(Tr. III 117). However, Schultz testified that she did not
complain about physical symptoms beyond “something
about headaches and not being able to complete a reading
assignment.” (Tr. III 127). Schultz did not count the
homework assignments she missed and suggested she enlist a
tutor, either privately or from the school's
peer-tutoring center. (A.R. 1536; Tr. III 129-30).
the November 2012 meeting, Schultz agreed to reduce
Wallis's homework and grant her additional time for tests
and quizzes. (A.R. 1536). Her grades dipped between first and
second quarter from “B” to “C, ” but
the following semester she consistently performed at the
“B” to “B-” level. (A.R. 2094).
According to Schultz, those grades were average in her class
that year and demonstrated that she was accessing the
curriculum and making effective progress. (Tr. III 128). She
did not seek any accommodations from Schultz in the second
semester of the school year. (A.R. 1536; Tr. III 128).
Schultz reported to Park on May 14, 2013, that Wallis
“seems a bit down” and “needs to ask for
help more [often].” (A.R. 2027). Wallis placed in the
78th percentile on the National Spanish Exam in spring 2013.
Advanced Placement U.S. History, taught by Joshua Gilman,
there was almost no change in Wallis's academic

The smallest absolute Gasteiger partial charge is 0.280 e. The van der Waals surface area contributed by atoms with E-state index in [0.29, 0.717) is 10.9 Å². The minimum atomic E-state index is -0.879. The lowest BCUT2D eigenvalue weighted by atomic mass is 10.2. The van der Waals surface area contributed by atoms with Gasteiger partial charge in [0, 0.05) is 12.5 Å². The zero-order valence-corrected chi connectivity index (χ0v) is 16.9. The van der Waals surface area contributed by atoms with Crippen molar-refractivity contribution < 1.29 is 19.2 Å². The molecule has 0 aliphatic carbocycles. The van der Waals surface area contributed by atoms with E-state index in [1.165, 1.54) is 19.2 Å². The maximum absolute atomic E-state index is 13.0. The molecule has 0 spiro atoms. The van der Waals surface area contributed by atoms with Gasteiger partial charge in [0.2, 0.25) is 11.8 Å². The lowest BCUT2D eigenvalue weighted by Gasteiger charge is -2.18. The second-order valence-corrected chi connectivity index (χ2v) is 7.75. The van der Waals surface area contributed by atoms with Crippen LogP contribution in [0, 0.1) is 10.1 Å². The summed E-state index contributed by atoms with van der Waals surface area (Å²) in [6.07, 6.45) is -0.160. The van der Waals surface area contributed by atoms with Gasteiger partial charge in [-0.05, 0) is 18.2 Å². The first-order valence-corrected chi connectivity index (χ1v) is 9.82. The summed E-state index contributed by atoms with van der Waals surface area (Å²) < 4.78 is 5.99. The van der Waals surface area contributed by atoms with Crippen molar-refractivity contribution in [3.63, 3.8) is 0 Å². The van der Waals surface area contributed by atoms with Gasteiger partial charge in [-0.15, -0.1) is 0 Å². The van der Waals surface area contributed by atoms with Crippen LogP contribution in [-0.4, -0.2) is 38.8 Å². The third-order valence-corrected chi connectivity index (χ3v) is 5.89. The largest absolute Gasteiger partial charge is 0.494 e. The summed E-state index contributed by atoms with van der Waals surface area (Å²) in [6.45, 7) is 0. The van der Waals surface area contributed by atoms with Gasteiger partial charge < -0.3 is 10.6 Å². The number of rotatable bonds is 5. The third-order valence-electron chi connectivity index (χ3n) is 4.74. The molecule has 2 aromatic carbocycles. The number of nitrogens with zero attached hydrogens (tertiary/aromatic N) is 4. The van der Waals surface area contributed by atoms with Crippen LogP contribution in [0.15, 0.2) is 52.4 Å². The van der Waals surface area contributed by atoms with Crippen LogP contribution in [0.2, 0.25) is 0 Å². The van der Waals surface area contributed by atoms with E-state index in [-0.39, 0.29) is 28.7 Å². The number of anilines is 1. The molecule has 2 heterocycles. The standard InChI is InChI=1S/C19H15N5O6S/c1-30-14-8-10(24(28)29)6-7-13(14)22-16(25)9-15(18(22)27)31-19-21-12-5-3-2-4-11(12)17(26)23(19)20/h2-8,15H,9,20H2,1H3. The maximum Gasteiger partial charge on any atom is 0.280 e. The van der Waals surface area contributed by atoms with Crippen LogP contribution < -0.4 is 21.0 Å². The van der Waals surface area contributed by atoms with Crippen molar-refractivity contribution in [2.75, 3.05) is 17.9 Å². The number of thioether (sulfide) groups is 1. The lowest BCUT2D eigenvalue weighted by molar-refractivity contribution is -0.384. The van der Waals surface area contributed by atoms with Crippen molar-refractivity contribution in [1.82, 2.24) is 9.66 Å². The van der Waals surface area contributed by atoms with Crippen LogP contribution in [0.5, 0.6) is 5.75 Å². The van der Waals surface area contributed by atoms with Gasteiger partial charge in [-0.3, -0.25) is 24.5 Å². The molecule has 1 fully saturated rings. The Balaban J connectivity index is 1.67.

performance. She was a consistent “B” student
during the academic year, outperforming most of her peers.
(A.R. 313). According to Gilman, he granted her an extension
for several essays, but she “neither asked nor was
given any concussion-related accommodations” after the
fall semester. (A.R. 1535). Gilman further testified that she
was keeping up with the class and understanding the content.
(Tr. IV 87). He stated that he was “all the more
impressed given the fact that she had to make up the work for
when she was out and simultaneously keep going with the
course itself.” (Id.).
was also a softball/baseball coach with training in
concussion management. (Tr. IV 73). After Wallis's return
to school in mid-October 2012, he did not observe any
post-concussion symptoms. (Tr. IV 74). Gilman saw no
behavioral or academic changes, and she never requested extra
help from him. (Id.; Tr. IV 83-84). Her parents
never contacted him about her injury or voiced any concerns
about her health or academic performance. (Tr. IV 87-88).
Wallis subsequently scored a 4 out of 5 on the Advanced
Placement U.S. History test in May 2013, which indicated that
she was “well qualified” for the college-level
equivalent course. (A.R. 1588). She also scored a 610 out of
800 on the U.S. History SAT Subject Test in June 2013. (A.R.